Aviva Canada welcomes Quebec’s Bill 150

Published: November 6, 2017

Updated: July 24, 2018

Author: Luke Jones



Aviva Canada says it is happy with Bill 150, an omnibus bill that has been tabled by Quebec’s finance minister. The insurance provider said in a press release on Friday that the bill “provides clarity on the distinction between agents and independent brokers”. Aviva adds it will work to ensure consumers get a fair deal and are protected.

“Aviva has been vocal about its position in favour of the 20% broker ownership limit because independent brokers are vital to the insurance industry,” Aviva Canada said in a press release. “Aviva has always believed that it is important to appropriately regulate the differences between agents and independent brokers.”

The company has previously pushed the Government of Quebec to continue with its 20% ownership limit to “reduce the potential for any conflict of interest and to enhance consumer confidence in the insurance industry.”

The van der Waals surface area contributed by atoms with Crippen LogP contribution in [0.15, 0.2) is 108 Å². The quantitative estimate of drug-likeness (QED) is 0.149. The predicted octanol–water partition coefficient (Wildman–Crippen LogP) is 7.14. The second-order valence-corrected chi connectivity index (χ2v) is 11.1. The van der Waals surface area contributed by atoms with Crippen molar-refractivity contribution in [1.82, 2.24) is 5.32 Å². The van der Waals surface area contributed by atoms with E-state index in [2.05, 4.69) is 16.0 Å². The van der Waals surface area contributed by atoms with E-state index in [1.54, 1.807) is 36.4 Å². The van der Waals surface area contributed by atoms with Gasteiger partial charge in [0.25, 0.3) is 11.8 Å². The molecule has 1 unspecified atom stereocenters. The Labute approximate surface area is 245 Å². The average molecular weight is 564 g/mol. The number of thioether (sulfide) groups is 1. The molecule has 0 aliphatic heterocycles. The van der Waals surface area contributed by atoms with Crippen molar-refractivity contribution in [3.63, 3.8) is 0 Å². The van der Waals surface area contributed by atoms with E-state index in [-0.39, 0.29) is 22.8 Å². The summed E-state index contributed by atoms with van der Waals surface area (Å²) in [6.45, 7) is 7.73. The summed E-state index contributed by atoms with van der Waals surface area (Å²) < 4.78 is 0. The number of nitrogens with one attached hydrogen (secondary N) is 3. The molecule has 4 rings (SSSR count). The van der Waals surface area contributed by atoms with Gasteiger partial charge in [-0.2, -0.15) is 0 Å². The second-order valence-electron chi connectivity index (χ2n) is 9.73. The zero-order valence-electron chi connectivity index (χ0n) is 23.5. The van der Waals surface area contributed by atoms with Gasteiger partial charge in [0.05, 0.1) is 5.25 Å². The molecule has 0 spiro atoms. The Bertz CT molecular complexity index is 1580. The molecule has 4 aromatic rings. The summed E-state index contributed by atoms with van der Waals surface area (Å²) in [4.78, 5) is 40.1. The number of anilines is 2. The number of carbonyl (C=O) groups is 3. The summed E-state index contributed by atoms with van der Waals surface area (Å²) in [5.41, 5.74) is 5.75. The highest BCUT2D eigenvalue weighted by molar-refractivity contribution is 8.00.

In a statement in June, Aviva Canada argued the 20% law allowed the province to build a competitive insurance market that offers plenty of consumer choice and keeps customers safe. Aviva says changing the rule would mean insurance providers leave Quebec, diminishing the competitive market, and then leading to premiums increasing.

Bill 150 proposes several changes and “the Act respecting the distribution of financial products and services is amended to specify that damage insurance brokers must offer clients products from at least four insurers by insurance proposal; to require damage insurance firms to be registered as agencies or brokerage firms; to prohibit registration as a brokerage firm if a financial institution or financial group or a legal person affiliated with them has a significant interest in the firm’s decisions or equity capital, and to specify the terms according to which a brokerage firm no longer able to comply with those obligations must change its registration to registration as an agency.”

Industry leaders, customers, and stakeholders were given the chance to comment on the 20% rule during a consultation period between April 18 to June 23.